- Rosés: For the rose wines, we can discover some very easy and light roses (for summertime sipping), but also more complex and concentrated roses, which are not limited to one season, but can be very pleasant to drink all-year.
- Red wines: For the reds, drinkability and harmony are two common points. The time of over-ripeness/overextraction/over-oak has been over for a long time. Reds from Roussillon always bring you directly to the vineyards and highlight each of their unique features.
- Fortified Sweet Wines are real gems: their tradition is over 8 centuries old and producers who make them always respect the fruit and terroir. Non-oxidative fortified sweet wines allow us to taste freshness and youth. Thanks to producers’ know-how to correctly manage oxidation, we can also find on the market some beautiful treasures with sometimes some very old vintages that hold for a long time (you can still find some on the market from 1875). Those wines are completely unique in the world and we are very proud of them, because Roussillon is the birthplace of fortification and is still today a cradle for fortified sweet wines, both in France and in the world.
I had the pleasure of sampling several of the Côtes du Roussillon wines. One that I still think about is the Domaine Lafage La Grande Cuvée Rosé! Do you have any pairing suggestions for this wine?
If I remember well, the wine is fresh and displays citrus fruits, small red fruits, minerality and complexity with a long finish. With these things in mind, we can either propose something simple or more complex. Here are some examples of the many flavors you can enjoy with this wine: caprese salad (tomato/mozzarella), pasta with seafood, chilled soups, fish crudo or tartar, scallops or clams/shrimp/octopus sautéed or in a salad, roasted white meats like turkey or goose, asparagus risotto, sautéed vegetables (wok), thai food, maki/sushi, goat cheeses or fresh sheep’s cheeses, fish stew/soup.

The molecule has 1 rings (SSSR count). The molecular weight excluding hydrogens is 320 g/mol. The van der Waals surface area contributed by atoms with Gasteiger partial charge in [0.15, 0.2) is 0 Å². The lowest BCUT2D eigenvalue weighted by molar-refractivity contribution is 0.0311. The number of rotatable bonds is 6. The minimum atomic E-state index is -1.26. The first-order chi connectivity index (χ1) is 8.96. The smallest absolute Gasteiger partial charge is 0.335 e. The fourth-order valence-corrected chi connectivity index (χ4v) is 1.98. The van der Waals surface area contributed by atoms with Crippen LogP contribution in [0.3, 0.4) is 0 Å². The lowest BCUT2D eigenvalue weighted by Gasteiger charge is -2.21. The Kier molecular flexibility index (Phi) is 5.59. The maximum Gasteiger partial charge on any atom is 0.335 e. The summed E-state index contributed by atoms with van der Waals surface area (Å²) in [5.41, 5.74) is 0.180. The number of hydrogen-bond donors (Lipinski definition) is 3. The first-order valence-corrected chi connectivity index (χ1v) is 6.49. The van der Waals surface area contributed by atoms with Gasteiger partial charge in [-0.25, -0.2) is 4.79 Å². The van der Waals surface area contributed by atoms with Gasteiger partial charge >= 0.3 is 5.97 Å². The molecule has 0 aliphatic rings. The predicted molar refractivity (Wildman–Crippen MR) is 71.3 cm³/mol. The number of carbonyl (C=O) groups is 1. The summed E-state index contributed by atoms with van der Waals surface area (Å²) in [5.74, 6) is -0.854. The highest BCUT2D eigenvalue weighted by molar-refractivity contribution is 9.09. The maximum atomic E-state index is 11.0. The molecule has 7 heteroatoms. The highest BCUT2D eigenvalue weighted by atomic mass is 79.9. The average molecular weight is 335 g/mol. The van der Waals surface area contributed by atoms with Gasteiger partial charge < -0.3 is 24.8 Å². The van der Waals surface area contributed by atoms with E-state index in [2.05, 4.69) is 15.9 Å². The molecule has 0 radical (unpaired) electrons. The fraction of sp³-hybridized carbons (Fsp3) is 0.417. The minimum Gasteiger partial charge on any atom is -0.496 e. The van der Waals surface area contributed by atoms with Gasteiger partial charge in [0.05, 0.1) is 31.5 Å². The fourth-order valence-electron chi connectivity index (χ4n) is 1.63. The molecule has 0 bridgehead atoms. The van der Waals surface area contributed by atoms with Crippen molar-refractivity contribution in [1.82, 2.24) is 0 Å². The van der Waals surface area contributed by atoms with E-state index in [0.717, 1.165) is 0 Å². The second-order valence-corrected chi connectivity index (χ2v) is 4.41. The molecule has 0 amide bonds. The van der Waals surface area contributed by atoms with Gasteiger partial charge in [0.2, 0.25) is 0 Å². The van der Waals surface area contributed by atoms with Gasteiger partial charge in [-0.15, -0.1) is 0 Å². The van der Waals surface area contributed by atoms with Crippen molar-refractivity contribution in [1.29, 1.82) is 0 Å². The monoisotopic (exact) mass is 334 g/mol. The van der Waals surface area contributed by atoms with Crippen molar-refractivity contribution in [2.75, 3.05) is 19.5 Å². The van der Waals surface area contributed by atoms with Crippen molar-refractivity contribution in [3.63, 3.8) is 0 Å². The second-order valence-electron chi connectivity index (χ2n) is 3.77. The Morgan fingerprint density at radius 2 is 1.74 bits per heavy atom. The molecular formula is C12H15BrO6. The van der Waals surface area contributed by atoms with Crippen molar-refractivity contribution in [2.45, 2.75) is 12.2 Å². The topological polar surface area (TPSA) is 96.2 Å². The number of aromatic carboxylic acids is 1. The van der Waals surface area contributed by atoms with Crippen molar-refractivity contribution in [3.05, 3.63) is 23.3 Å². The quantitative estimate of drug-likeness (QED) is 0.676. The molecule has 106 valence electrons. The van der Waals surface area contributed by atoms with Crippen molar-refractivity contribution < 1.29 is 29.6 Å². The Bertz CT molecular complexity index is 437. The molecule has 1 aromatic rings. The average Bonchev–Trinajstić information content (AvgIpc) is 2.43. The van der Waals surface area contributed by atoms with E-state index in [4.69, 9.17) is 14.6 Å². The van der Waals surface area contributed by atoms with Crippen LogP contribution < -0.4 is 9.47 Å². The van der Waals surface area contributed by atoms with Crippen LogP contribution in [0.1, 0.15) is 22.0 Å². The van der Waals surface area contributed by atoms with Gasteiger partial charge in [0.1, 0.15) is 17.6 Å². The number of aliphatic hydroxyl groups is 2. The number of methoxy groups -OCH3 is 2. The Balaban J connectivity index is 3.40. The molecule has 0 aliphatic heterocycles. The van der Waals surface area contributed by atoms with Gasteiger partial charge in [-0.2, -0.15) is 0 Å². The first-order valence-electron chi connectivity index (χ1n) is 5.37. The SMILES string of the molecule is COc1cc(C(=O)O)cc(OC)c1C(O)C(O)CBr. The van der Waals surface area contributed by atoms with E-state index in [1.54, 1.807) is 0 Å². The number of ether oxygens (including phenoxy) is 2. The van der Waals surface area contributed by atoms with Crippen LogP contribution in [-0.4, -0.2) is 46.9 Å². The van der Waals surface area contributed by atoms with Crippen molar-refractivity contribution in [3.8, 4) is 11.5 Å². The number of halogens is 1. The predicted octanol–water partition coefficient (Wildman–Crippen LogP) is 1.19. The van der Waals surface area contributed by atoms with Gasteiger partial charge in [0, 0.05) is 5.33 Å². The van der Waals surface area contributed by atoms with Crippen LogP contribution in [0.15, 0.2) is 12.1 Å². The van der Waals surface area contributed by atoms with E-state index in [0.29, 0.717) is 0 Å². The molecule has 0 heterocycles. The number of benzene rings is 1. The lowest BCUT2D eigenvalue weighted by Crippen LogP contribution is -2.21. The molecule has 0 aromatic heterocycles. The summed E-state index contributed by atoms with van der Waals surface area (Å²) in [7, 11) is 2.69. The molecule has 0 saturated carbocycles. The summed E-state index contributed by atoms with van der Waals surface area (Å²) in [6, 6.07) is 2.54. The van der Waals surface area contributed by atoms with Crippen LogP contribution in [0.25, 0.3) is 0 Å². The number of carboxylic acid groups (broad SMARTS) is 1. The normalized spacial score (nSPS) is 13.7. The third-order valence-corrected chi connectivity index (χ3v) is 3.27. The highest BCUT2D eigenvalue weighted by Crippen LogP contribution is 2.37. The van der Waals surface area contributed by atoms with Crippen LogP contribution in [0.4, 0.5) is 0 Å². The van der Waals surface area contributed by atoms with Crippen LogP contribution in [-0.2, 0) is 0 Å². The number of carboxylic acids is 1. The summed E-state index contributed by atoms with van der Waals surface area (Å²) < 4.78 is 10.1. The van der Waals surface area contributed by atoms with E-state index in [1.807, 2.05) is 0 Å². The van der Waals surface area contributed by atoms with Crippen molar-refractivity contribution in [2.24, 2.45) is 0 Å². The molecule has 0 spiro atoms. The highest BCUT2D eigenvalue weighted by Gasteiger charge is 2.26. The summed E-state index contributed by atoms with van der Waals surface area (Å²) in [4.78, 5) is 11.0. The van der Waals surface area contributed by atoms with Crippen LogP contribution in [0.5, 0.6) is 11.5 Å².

If a traveler wants to explore Côtes du Roussillon, what are your recommendations on what to see, where to eat, and vineyards to visit?
The Roussillon tourism board features “Tourism de Terroir” offering oenotourism, which can advise visitors on what to see according to their desires – they can visit this website for information. There are so many things to see and do in Roussillon, that recommendation will really depend on the angle of the trip or the interests of the visitors (religious tourism, natural sites, roman arts, gastronomy, seaside or mountain activities etc.)
You’ve been in the wine industry most of your life, what do you enjoy the most about your profession?
Meeting people who are just as passionate as me, as the world of wine is unique and quite small, but brings a lot of wealth through sharing and meetings. And to share my passion of the wines and of our culture.